Syria crisis: A guide to precisely who is fighting who

The Syria crisis involves overlapping policies, interests and religions

Click to follow
The Independent Online

United States

Policy: Wants to get rid of Syrian leader President Basher Al-Assad, though recently it has talked of a transition, as opposed to an ousting. It also opposes Isis and other extremist Islamic groups.

Action on the ground: The US is flying bombing operations against Isis as part of a coalition that includes the UAE, Bahrain, Jordan, Qatar and Saudi Arabia. It has a covert programme headed by the CIA  – and a a pubic one headed by the Pentagon – to train and recruit so-called moderate rebels to take on both Mr Assad and Isis. Despite hundreds of millions of dollars being spent, these rebels have proved to be largely ineffective against Isis and many rebels have switched sides and Isis has seized their equipment.

Russia

Policy: Russia has long supported Mr Assad and considers Syria its sole client state in the Middle East. It has long held a naval facility at the warm water port of Tartus. Russia wants to halt the threat of Muslim extremists, aware that several thousand Russians are estimated to have joined Isis. President Vladimir Putin is seizing on the crisis to boost his own image domestically, and promote Russia as a resurgent world power. Western confusion and hesitation on Syria has enabled this.

Action on the ground: Russia has long supplied arms to Syria, but Russian pilots carried out their first air strikes in Syria on Wednesday, dropping bombs near the central city of Homs. It has been steadily building its number of jets and personnel, most of them located at a Syrian airfield near Latakia. There are now at least 32 planes there.

map.jpg

Britain

Policy: Opposes Mr Assad and backs moderate elements among the rebel forces in Syria. It is opposed to Isis.

On the ground: The UK has flown air operations in Iraq as part of a coalition but strong opposition in Parliament has prevented these operations extending to Syria. The flood of Syrian refugees to Europe and the images of dead Syrian children on beaches may have altered the public mood against operations in Syria. 

Iran

Policy: A strident supporter of Mr Assad and the Syrian government, which it sees as a Shia ally in a swathe of Sunni countries. It is opposed to Isis and other Sunni extremists, such as the al-Qaeda affiliate the al-Nusra Front .

On the ground: Iran has supplied both military and political support since the start of the civil war in 2011, including weapons, supplies and financial aid. The New York Times said in 2012 that Hezbollah, Iran’s Lebanese proxy, joined the fight on the government side. The next year, Iran sent hundreds of military advisers to assist Mr Assad’s army. Iranian-led militia have also been at the centre of the fight against Isis in Iraq, where they have been coordinating operations with Iraqi and US military officials.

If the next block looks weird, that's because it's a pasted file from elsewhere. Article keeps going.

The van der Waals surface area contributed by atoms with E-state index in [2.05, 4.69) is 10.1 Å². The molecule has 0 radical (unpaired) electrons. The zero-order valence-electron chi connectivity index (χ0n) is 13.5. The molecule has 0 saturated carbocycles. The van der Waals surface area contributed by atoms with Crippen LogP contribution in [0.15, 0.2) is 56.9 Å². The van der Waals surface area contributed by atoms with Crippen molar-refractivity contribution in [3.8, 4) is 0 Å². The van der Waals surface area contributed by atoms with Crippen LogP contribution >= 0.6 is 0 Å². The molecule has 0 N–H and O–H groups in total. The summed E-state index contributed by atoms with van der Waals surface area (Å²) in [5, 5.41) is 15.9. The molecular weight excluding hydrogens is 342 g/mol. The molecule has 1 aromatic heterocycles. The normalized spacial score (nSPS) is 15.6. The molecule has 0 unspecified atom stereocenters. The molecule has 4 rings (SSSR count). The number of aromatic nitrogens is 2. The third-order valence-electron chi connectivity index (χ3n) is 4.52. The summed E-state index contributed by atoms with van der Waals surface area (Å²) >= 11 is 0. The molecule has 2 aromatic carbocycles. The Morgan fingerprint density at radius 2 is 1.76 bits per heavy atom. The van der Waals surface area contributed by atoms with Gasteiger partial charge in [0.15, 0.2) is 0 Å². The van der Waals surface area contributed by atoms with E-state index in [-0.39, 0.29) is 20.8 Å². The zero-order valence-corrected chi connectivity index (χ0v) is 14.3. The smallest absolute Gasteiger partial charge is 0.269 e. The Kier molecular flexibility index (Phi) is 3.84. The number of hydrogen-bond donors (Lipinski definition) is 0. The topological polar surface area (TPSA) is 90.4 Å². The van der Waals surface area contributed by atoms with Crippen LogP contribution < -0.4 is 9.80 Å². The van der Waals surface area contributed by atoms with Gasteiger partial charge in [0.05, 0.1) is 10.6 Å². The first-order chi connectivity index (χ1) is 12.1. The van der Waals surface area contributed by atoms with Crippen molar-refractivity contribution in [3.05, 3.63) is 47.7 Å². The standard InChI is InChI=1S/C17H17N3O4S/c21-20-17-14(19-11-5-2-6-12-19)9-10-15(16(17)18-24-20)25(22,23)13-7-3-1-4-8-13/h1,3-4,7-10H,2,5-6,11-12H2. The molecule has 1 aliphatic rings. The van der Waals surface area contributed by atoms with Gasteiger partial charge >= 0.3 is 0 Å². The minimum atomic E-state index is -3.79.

Turkey

Policy: Another major Sunni regional player, Turkey backs the US-led coalition and rebel forces in Syria. It is opposed to Mr Assad, as well as Kurdish groups allied to the PKK.

On the ground: Turkey began air strikes in northern Iraq in the summer, against the PKK. It has allowed the US-led coalition to use Turkish air bases.

syria-3.jpg
Volunteers from Syria Civil Defence, also known as the White Helmets, help civilians after Russia carried out its first airstrikes in Syria

Saudi Arabia

Policy: Another major Sunni regional power, it opposes Mr Assad and Russian involvement. It is also against Isis.

On the ground: Supports a number of rebels fighting the Syrian government and is part of the US-led coalition conducting air strikes against Isis in Syria. Saudi Arabia is also flying operations against Houthi rebels in Yemen, who have allegedly been backed by Iran. 

Qatar

Policy: This emerging political player opposes Mr Assad. It also opposes Isis.

On the ground: Qatar and other Gulf states opposed to the Syrian government have been funding rebel groups seeking to oust Mr Assad. Qatar has also provided weapons and training. Qatar is also home to the Al Udeid Air Base, from which the US-led air campaign against Isis is being run.

France

Policy: A former colonial ruler of Syria, France is among the Western nations opposed to Mr Assad and Isis. 

On the ground: France has been supporting so-called moderate rebel forces in Syria and has been carrying out air-strikes against Isis and other extremist targets in Syria and Iraq. It has said it will not send ground troops.

Comments